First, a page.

Long running medical drama series set in a hospital casualty department.
1986 - present
Hugely successful BBC series concerning the night shift at the fictional Holby City Hospital. Devised by Jeremy Brock and Paul Unwin as a British alternative to the US series 'St. Elsewhere', 'Casualty' has never shied away from down-to-earth, real life subjects such as child abuse or AIDS, incurring the wrath of politicians and, in particular, the Conservative government of the mid-1980's, when it attacked the policies of hospital closures and NHS cuts.
Over it's long run the series has attracted a number of leading actors including Oscar winner Brenda Fricker, who in the early years played senior nurse Megan Roach. Both Kate Winslet and Helen Bexendale have been patients on their way to success, whilst well known British faces such as T.P. McKenna and Norman Wisdom have received treatment in the departments cubicles. Robson Green appeared as a hospital porter before going on to be a major British TV star and 'Star Trek: The Next Generation's' Marina Sirtis guested in an episode. Only one character has remained constant throughout, charge nurse Charlie Fairhead as played by Derek Thompson, who first came to notice as an East-End villain alongside Bob Hoskins in 'The Long Good Friday'. (Although Catherine Shipton's character, originally Staff Nurse, now Sister Lisa "Duffy" Duffin, has featured almost as long). Like most of the staff at Holby, Charlie has had to deal with life's ups and downs, including broken relationships, alcoholism, a nervous breakdown and a heart attack. As if that wasn't enough he has also been shot by one of his patients. 'Casualty' has always gone for nail-biting drama to finish each series, this normally involves a cliffhanger concerning a member of the regular cast who have, over the years been raped, stabbed and pushed over balconies.
Throughout its long run the series has pulled no punches in its depiction of social diseases as well as medical ones and has successfully and sympathetically handled cases of a racial nature as illustrated in the season 9 story concerning Charge Nurse Martin Ashford (Patrick Robinson) who was accused of Actual Bodily Harm after injuring a knife welding racist.
Another strong point of the series is its continued addressing of major held myths and/or fears arising from the potently twin combination of medical and emotional problems by using its central characters as examples. Both writers and actors have handled the highly emotive subject of rape with sensitivity twice during the show's history. Initially by showing the long term effects of the crime on the likable and popular Duffy, before much later expanding on the subject following a savagely brutal incident involving the character of Tina. Actress Claire Goose who played the part of Tina worked with a rape counsellor and read police case notes in order to prepare for the storyline and received much praise and commendation for her portrayal of a rape victim. Duffy held centre stage yet again, when faced with the emotionally fraught crisis arising from a scare involving the topically important issue of cervical cancer.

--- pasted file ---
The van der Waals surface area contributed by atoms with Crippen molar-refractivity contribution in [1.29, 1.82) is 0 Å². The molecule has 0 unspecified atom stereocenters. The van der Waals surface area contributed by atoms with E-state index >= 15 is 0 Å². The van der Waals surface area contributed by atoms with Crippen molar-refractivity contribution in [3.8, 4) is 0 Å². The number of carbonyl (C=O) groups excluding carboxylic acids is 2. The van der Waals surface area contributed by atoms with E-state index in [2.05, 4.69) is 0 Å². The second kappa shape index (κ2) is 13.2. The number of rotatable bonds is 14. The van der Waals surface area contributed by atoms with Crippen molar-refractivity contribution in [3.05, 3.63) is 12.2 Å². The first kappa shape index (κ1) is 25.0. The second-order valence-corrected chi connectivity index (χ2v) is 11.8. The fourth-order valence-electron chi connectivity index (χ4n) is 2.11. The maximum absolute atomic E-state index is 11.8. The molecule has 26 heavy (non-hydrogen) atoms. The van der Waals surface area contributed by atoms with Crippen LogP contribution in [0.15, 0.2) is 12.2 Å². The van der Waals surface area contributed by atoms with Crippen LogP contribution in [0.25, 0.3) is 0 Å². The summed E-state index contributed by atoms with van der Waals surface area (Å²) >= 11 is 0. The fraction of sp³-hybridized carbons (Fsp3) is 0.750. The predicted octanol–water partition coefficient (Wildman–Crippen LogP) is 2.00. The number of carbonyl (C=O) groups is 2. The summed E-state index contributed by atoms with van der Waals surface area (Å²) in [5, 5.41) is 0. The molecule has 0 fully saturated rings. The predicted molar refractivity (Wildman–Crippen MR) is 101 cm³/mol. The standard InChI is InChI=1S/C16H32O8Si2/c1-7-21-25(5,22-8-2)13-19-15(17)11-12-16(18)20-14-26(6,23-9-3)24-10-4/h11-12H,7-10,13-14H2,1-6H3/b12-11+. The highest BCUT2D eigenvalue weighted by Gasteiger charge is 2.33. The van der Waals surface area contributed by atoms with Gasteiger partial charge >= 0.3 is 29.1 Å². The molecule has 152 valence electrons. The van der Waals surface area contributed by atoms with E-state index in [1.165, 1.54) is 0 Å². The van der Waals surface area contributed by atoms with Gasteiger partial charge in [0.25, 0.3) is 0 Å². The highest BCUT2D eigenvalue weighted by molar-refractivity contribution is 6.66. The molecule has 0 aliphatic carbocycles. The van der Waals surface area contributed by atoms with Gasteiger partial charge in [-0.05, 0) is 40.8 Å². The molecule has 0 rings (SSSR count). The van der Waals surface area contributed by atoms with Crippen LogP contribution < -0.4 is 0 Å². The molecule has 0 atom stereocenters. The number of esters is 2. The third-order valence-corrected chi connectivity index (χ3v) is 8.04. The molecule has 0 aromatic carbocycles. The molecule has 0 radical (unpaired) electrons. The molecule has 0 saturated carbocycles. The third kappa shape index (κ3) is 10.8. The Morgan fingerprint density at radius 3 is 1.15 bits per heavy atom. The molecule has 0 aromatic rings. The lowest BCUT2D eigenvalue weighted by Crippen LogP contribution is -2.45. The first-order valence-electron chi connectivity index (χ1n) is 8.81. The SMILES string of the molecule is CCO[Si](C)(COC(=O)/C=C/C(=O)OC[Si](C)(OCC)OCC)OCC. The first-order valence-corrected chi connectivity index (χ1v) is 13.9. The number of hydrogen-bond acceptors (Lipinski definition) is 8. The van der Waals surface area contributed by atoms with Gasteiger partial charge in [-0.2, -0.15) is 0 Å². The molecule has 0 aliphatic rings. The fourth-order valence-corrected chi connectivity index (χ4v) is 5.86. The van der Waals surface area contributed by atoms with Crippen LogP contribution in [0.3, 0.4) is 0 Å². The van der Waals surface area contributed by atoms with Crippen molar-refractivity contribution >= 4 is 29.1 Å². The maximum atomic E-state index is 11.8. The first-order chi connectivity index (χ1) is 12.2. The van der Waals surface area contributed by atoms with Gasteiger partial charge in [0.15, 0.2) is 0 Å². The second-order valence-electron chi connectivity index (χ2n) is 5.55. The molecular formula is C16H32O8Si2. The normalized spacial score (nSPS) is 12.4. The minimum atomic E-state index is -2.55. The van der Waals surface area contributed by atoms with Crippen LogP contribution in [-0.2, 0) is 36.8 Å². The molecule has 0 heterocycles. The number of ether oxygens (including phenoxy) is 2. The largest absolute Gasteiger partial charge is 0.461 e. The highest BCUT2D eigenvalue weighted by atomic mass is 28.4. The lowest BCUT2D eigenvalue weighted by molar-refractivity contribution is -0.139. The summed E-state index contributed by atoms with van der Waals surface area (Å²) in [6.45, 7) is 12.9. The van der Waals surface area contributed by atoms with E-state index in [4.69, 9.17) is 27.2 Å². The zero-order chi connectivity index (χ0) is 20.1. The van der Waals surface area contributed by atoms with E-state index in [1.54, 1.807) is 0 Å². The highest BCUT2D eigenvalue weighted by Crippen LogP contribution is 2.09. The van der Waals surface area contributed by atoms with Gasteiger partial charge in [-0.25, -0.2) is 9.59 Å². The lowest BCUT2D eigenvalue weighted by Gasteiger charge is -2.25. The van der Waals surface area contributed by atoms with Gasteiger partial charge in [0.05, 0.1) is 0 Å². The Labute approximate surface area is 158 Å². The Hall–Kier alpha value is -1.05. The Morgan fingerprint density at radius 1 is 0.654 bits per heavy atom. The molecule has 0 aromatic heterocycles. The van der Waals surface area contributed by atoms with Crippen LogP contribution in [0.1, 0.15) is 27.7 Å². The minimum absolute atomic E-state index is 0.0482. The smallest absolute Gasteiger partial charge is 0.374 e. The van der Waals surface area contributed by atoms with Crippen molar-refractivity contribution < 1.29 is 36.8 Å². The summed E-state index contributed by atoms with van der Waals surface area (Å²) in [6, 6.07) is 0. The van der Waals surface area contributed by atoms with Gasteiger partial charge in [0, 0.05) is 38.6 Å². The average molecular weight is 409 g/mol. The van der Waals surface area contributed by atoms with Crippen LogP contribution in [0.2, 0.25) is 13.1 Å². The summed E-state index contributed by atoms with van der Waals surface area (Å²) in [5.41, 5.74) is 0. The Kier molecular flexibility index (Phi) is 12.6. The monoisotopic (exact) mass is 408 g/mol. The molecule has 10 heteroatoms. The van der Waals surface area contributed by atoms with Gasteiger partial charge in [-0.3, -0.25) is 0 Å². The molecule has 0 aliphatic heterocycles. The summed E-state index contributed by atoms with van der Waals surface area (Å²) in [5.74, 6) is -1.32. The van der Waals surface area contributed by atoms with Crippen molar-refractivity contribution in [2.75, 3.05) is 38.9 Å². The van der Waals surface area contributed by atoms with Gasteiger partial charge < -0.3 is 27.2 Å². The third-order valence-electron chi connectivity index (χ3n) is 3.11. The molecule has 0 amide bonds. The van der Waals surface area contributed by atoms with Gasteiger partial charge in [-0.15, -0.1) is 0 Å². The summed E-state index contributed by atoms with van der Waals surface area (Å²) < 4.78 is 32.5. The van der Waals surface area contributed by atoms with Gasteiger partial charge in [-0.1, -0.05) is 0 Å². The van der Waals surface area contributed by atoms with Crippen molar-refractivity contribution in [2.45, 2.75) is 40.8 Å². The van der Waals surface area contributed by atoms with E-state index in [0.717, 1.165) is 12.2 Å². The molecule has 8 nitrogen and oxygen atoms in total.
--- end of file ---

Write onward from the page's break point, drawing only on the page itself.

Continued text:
Undoubtedly the most consistent undercurrent of social concern which has formed the drama of the series has been the plight of over worked, underpaid hospital staff and the problems facing them, which has been reflected over the years in the turbulent on-off relationships of many of the staff, including Charlie's relationship with Baz and Max Gallagher's drug addict son who was eventually and tragically murdered by pushers after spending a successful period in rehabilitation.
The series also spawned a more conventional spin-off, 'Holby City', which took the drama beyond the narrow confines of the hospital's busy A&E department, to concentrate on the lives, loves and problems of the staff and patients of a surgical ward. Characters from the two series cross over from time to time, and one regular of 'Holby City' in particular, Dr Mike Barratt (Clive Mantle), had in fact been a key Casualty staff member.
Consistently well produced, written and acted, 'Casualty' forsakes the high gloss sheen and glamour of its US cousins to excitingly and effectively portray the human face of a beleaguered NHS, which only barely continues to survive through the committed hard work and sheer dedication of its true unsung heroes... its staff.
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